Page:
The Quebec government has passed new legislation aimed at clamping down on militant protests and the ongoing student strike in that province. Bill 78 sets out strict rules for protest organizers, bans protests near schools & universities, and imposes heavy fines on those who violate the law.
Lawyers compare Quebec’s controversial protest bill to War Measures Act
The Canadian Press May 18, 2012
MONTREAL — There are warnings from Quebec’s legal community that the government’s strict legislation aimed at ending the student crisis goes too far.
One law professor even compared the controversial Bill 78 to the now-defunct War Measures Act.
The emergency legislation lays out stern regulations governing demonstrations and contains provisions for heavy fines for students and their federations.
Professor Lucie Lemonde of Universite du Quebec a Montreal says it’s the strictest law of its kind she’s seen since the notorious War Measures Act, imposed in Quebec during the 1970 FLQ crisis.
Lemonde says it attacks an individual’s rights to freedom of expression, association and conscience.
The head of the provincial bar association also says the bill violates constitutional rights. However, there are some grumblings from within the group that some Quebec lawyers are not quite that opposed to the law.
The head of Montreal’s board of trade says he welcomes the bill as a way to calm daily student demonstrations that have hurt businesses in the city.
Members of Quebec’s national assembly began debating the bill last night, and will continue until tonight’s expected vote.
Bill 78 is expected to pass because the governing Liberals hold a slim majority in the provincial legislature.
The legislation provides for fines of between $1,000 and $5,000 for any individual who prevents someone from entering an educational institution.
Penalties climb to between $7,000 and $35,000 for a student leader and to between $25,000 and $125,000 for unions or student federations.
Bill 78 also lays out strict regulations governing student demonstrations, including having to give eight hours notice for details such as the itinerary, the duration and the time at which they are being held.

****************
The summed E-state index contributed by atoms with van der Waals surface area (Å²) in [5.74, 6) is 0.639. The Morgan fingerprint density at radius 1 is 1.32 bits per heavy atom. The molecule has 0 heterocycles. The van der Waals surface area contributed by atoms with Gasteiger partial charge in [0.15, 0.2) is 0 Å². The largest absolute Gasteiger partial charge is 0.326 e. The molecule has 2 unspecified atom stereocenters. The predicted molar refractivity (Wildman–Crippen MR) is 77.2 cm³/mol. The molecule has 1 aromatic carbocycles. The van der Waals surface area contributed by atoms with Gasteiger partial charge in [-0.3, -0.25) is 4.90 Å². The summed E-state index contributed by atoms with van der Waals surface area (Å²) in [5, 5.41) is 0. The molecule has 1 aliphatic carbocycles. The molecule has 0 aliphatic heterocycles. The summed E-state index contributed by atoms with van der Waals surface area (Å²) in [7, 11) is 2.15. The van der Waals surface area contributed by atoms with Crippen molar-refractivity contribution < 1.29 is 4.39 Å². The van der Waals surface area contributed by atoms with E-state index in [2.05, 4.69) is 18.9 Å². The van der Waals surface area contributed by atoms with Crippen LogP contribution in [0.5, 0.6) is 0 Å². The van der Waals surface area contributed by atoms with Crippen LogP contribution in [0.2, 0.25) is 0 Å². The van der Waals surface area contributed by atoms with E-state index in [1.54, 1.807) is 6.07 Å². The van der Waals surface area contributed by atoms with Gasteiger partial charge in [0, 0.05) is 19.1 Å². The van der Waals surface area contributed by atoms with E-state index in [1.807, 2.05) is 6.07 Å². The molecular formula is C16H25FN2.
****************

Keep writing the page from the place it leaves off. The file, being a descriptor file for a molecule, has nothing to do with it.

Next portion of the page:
A portion of the bill was amended today to increase the number of people allowed to participate in an organized gathering from 10 to 25.
At the heart of the crisis is the government’s plan to hike tuition fees over several years.
One student leader warned the special legislation will make it difficult to control increasingly frustrated demonstrators.
“I believe my anger is quite representative of the way students are feeling, and I am convinced that will be expressed in the streets….over the next few days and the next few weeks,” said Gabriel Nadeau-Dubois, considered one of the more radical student leaders.
“It’s a declaration of war, not only against students but also against anyone who clings in any way to democracy, against anyone who clings to what Quebec was before this legislation was tabled.”
Nadeau-Dubois predicted Quebecers would “rise up against such an unacceptable document.”
Meanwhile, a bylaw banning protesters from wearing masks during demonstrations in Montreal “without a valid excuse” has been passed at city hall.
Mayor Gerald Tremblay says the measure gives police the tools they have lacked until now to intervene and arrest troublemakers before violence and vandalism occur.
Tremblay made the announcement this afternoon.
The ban goes into effect tomorrow in a city that has seen hundreds of arrests and witnessed violent protests in the last few months.